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What does 'Crim misch li' stand for and what are the possible penalties?

Portland, OR |

My friend just got arrested last week and the charges were Crim Misch li (a misdemeanor) reckless driving (a misdemeanor).

Attorney Answers 3


Criminal mischief is a crime that is committed when a person damages property belonging to another person. The charge of criminal mischief in the second degree is a misdemeanor, and carries penalties including possible jail time, fines, probation, restitution, and community service.

Any person who is facing a criminal charge should consult a criminal defense attorney to find out what can be done to minimize the consequences.

One option in the case of criminal mischief is to seek a civil compromise, which can result in the charge being dismissed.

Your friend should not contact the alleged victim. Establishing contact with the alleged victim is one thing that your friend's defense attorney can do to seek a favorable resolution of the matter.

We defend clients on criminal charges all the time. Your friend is welcome to contact our office for a free and confidential consultation.

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Mr. Cogan correctly points out that Crim Misch. II stands for Criminal Mischief in the Second Degree. You can find the legal definition here:

Possible penalties include up to one year in a jail and a fine of $6,250 and a presumptive suspension of Oregon driving privileges for 90 days for each charge (Reckless Driving and Criminal Mischief II). In most cases, particularly for first-time offenders, the typical sentence is no jail, bench probation, fines, and community service. However if your friend's criminal history has other recent traffic convictions or otherwise looks bad, he or she may have to serve some time if convicted.

In addition if convicted of Reckless Driving your friend will never be able to have that conviction removed from his or her record as Oregon law does not permit defendants to expunge traffic crime convictions. If convicted of Criminal Mischief II only your friend may be able to have the conviction removed from his or her record within 3 years from the date of conviction. If convicted of both your friend will have to wait 10 years before being able to expunge the Criminal Mischief conviction, and, as I said, will never be able to expunge the Reckless Driving conviction.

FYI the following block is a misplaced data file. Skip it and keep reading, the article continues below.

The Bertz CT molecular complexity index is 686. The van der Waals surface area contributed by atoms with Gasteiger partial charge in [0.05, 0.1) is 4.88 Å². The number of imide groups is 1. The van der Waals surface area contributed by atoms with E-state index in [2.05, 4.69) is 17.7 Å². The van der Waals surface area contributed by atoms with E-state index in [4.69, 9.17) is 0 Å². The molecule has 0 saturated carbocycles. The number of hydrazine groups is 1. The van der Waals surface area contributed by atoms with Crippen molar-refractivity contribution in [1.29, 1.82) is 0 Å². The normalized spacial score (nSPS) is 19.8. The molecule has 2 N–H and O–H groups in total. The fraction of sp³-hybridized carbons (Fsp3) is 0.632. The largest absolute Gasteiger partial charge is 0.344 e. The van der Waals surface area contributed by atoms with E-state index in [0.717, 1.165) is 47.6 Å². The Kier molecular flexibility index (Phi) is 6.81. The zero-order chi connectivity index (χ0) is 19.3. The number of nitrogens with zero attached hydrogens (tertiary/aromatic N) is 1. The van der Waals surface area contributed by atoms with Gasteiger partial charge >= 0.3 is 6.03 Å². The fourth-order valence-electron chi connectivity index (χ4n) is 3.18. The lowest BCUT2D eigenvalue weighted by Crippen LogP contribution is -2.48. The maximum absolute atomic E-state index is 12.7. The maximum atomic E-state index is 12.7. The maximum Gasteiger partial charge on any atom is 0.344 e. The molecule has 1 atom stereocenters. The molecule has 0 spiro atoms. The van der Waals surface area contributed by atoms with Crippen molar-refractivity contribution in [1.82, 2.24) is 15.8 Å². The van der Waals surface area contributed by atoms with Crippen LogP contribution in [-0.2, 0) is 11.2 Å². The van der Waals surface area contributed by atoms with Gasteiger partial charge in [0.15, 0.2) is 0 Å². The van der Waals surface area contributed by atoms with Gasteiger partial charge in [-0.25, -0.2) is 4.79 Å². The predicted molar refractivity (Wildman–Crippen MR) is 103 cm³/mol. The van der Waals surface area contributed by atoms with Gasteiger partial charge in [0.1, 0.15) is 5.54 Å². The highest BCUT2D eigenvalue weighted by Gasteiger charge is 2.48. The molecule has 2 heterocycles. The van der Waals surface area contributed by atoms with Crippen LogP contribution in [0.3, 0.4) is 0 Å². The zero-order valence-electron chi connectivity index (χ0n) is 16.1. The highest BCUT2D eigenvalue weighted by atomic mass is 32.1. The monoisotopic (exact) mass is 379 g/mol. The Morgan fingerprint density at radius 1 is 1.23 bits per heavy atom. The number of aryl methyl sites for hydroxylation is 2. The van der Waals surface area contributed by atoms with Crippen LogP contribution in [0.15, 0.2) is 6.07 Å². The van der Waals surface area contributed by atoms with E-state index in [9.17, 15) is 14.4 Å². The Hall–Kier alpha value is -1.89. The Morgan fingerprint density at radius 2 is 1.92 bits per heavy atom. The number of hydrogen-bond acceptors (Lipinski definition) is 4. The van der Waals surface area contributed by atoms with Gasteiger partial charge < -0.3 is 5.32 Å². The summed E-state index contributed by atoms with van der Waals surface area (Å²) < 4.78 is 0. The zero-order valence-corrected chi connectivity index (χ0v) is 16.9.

If your friend is unfortunate enough to be convicted of both counts then it's likely that the sentences and other penalties he or she serves for both crimes will run simultaneously. For example his or her 90 day Oregon driving privilege suspensions will be considered to occur at the same time.

You friend should follow Mr. Cogan's advice: Hire a lawyer immediately and don't talk to anyone about the case other than lawyers he or she seeks consultation with. It's important to seek the help of experienced legal counsel to walk your friend through all of the possible options such as civil compromise (for the criminal mischief charge only) or a potential traffic diversion for the Reckless Driving charge (now available to first-time offenders in both Multnomah and Washington Counties).

Good luck.

This post is offered as general information and is not intended as legal advice. This information does not in of itself create any attorney-client relationship.

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My colleagues are spot on. It stands for Criminal Mischief in the Second Degree, which involves property damages. If you click on the link Mr. Heydenrych provided, you will see that there are different ways a person can commit this crime. Because your friend was also charged with reckless driving, my guess would be that the authorities believe that in the course of driving recklessly, he caused property damage with his car.

Both charges are Class A misdemeanors. The maximum penalty for each one is, by statute, 1 year in jail and a fine of $6,250. Assuming your friend is convicted on both charges, the judge will ultimately decide what his sentence will be. If he is a first time offender, the maximum is unlikely. But, he should beware that some jail time, a hefty fine, a probationary term, community service and/or restitution to the person whose property was damaged are all very real possibilities.

Your friend needs an attorney now. He should talk to no one about his side of his case, including you. He should only talk to his attorney.

Dear Asker: This answer is not legal advice, and I am not your attorney. But if you want me to be, I'm a phone call away: (503) 227-0965.

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1 comment

Jay Bodzin

Jay Bodzin


Whenever someone here says that something happened to "their friend," I just assume that it happened to the poster themselves, and they're just being cagey about admitting it. This is perhaps more cynical than strictly necessary...

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